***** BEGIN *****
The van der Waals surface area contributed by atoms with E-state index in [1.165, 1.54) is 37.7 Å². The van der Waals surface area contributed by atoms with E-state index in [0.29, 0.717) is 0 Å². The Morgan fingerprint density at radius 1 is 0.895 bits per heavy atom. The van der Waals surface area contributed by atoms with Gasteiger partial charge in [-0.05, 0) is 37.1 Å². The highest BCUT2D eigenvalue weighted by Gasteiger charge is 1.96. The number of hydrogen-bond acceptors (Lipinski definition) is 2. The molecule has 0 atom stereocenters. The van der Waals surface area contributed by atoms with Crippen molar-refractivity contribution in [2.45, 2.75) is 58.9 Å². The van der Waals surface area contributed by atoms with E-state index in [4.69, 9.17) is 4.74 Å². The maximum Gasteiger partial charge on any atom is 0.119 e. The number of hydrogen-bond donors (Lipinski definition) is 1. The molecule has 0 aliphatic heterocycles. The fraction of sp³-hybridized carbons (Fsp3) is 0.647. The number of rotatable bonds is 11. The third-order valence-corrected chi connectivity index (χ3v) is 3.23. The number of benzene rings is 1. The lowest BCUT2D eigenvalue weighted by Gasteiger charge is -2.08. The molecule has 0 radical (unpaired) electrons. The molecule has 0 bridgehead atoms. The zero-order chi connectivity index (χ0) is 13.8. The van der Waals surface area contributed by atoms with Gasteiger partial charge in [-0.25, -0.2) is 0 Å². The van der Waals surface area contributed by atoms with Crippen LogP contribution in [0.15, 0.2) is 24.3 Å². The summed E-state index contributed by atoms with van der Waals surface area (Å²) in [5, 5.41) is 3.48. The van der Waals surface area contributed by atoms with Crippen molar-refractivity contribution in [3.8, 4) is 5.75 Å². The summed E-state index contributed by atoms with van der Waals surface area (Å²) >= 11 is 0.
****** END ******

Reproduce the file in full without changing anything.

The van der Waals surface area contributed by atoms with E-state index in [1.165, 1.54) is 37.7 Å². The van der Waals surface area contributed by atoms with E-state index in [0.29, 0.717) is 0 Å². The Morgan fingerprint density at radius 1 is 0.895 bits per heavy atom. The van der Waals surface area contributed by atoms with Gasteiger partial charge in [-0.05, 0) is 37.1 Å². The highest BCUT2D eigenvalue weighted by Gasteiger charge is 1.96. The number of hydrogen-bond acceptors (Lipinski definition) is 2. The molecule has 0 atom stereocenters. The van der Waals surface area contributed by atoms with Crippen molar-refractivity contribution in [2.45, 2.75) is 58.9 Å². The van der Waals surface area contributed by atoms with E-state index in [4.69, 9.17) is 4.74 Å². The maximum Gasteiger partial charge on any atom is 0.119 e. The number of hydrogen-bond donors (Lipinski definition) is 1. The molecule has 0 aliphatic heterocycles. The fraction of sp³-hybridized carbons (Fsp3) is 0.647. The number of rotatable bonds is 11. The third-order valence-corrected chi connectivity index (χ3v) is 3.23. The number of benzene rings is 1. The lowest BCUT2D eigenvalue weighted by Gasteiger charge is -2.08. The molecule has 0 radical (unpaired) electrons. The molecule has 0 bridgehead atoms. The zero-order chi connectivity index (χ0) is 13.8. The van der Waals surface area contributed by atoms with Gasteiger partial charge in [-0.25, -0.2) is 0 Å². The van der Waals surface area contributed by atoms with Crippen LogP contribution in [0.15, 0.2) is 24.3 Å². The summed E-state index contributed by atoms with van der Waals surface area (Å²) in [5, 5.41) is 3.48. The van der Waals surface area contributed by atoms with Crippen molar-refractivity contribution in [3.8, 4) is 5.75 Å². The summed E-state index contributed by atoms with van der Waals surface area (Å²) >= 11 is 0.